Back pain specialist
The purpose of this tool is to help you decide whether or not to see a back pain specialist. When making a decision like this, you must balance:
- The reasons for seeing the specialist
- Whether there are alternatives that may be more appropriate
This tool is not a substitute for professional medical care and advice. Ask your regular doctor to help you decide whether it is worth seeing a specialist. There is usually no exact "right" or "wrong" answer.
Your physician may make certain recommendations to you. However, the final decision about whether to see a specialist rests with you.
What does the specialist do?
Back pain is one of the most common complaints that doctors treat. Nearly four out of five people will experience back pain at some time in their life.
The cause of many cases of back pain is often hard to define. (This is called nonspecific back pain.) It may be caused by muscle strain, injury to the back, overuse, muscle disorders, pressure on a nerve root, or poor posture. Pregnant women, smokers, construction workers, and people who perform repetitive lifting all have increased risk of back pain.
A physical examination of the back, abdomen, and the legs or arms may confirm back pain or muscle spasm. A specialist may find weakness or change in sensation during the examination. However, a physical examination alone does not reveal a specific cause (such as a herniated disk).
Muscle strain is often the cause of back pain. This usually responds to 2 - 5 days of rest and anti-inflammatory pain medications (such as ibuprofen, naproxen, or aspirin), followed by the gradual return to normal activities. You may need prescription medication to reduce muscle spasms.
Primary care doctors often prescribe physical therapy to help treat someone with back pain. Physical therapists can teach patients good posture and correct lifting techniques. Physical therapy can help people learn exercises to improve strength and flexibility in their spine, abdomen, and legs.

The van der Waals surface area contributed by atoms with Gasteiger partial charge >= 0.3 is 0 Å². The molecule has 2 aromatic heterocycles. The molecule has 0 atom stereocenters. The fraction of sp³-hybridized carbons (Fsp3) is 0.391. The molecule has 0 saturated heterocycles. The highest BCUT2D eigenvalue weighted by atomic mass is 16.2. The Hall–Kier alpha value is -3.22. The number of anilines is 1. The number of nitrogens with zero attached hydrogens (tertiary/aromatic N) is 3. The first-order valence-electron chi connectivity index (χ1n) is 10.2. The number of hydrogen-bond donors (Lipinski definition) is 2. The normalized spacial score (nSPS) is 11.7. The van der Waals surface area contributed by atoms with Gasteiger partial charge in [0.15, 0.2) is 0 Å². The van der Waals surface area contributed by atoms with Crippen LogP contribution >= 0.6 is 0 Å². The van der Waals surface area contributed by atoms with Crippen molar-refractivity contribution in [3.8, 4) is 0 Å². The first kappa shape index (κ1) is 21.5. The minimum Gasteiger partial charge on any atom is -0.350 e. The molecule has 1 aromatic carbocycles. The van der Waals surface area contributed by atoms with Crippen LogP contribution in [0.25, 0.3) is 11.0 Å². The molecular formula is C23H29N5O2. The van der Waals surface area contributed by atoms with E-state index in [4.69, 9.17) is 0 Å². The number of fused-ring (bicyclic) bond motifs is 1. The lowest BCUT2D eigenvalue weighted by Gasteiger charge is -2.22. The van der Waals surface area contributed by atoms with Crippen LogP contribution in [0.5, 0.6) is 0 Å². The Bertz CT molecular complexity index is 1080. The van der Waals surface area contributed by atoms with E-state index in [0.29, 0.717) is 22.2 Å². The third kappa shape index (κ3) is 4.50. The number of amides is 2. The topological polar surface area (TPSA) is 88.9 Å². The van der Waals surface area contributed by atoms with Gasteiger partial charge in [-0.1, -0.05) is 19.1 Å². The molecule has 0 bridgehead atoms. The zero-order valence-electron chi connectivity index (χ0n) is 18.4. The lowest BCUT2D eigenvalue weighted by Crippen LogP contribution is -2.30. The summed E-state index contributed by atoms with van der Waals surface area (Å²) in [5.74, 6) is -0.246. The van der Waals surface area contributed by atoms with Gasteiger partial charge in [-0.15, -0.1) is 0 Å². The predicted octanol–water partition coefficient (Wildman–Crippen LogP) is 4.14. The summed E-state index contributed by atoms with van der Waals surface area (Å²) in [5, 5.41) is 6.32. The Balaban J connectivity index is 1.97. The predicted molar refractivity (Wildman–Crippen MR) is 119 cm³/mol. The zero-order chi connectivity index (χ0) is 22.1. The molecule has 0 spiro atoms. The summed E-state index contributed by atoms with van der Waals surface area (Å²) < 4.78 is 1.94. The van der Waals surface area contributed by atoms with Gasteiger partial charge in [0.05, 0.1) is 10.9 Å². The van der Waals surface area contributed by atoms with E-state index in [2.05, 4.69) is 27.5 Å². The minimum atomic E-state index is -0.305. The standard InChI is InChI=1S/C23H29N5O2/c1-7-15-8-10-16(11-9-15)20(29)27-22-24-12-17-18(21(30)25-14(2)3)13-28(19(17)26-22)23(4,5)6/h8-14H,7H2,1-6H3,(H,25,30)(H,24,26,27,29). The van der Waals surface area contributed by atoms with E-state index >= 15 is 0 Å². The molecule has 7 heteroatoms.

You should probably see a back specialist, however, when:
- Severe pain that is very limiting lasts beyond a week.
- You develop weakness or numbness that is not improving.
- You have trouble controlling your bladder or bowels (Call your doctor right away).
- You have back pain that has not improved with treatment, including physical therapy and anti-inflammatory pain medications.
- You have a fever, a history of cancer, or you are also losing weight (Call your doctor right away).
You can see different kinds of specialists for back pain, including:
- A rheumatologist can help, especially if you have arthritis.
- Physical medicine and rehabilitation doctors (also called physiatrists) also treat patients with back pain. They are able to give patients spinal injections to help treat pain.
- You may need to see a spine surgeon if other doctors recommend you need surgery.
How much time this decision tool will take
5 - 10 minutes
What this tool will provide
- A personalized list of factors for you to weigh
- Questions to ask your doctor
- Alternatives to seeing a specialist
- Recommended reading
Reviewed By: Linda J. Vorvick, MD, Medical Director, MEDEX Northwest Division of Physician Assistant Studies, University of Washington, School of Medicine. Also reviewed by David Zieve, MD, MHA, Medical Director, A.D.A.M., Inc.
- Chou R, Qaseem A, et al. Diagnosis and treatment of low back pain: a joint clinical practice guideline from the American College of Physicians and the American Pain Society. Ann Intern Med. 2007;147(7):478-491.
- Hayden JA, van Tulder MW, Malmivaara AV, et al. Meta-analysis: exercise therapy for nonspecific low back pain. Ann Intern Med. 2005;142(9):765-775
- Ratcliffe J, Thomas KJ, MacPherson H, et al. A randomised controlled trial of acupuncture care for persistent low back pain: cost effectiveness analysis. BMJ. 2006;333(7569):626.v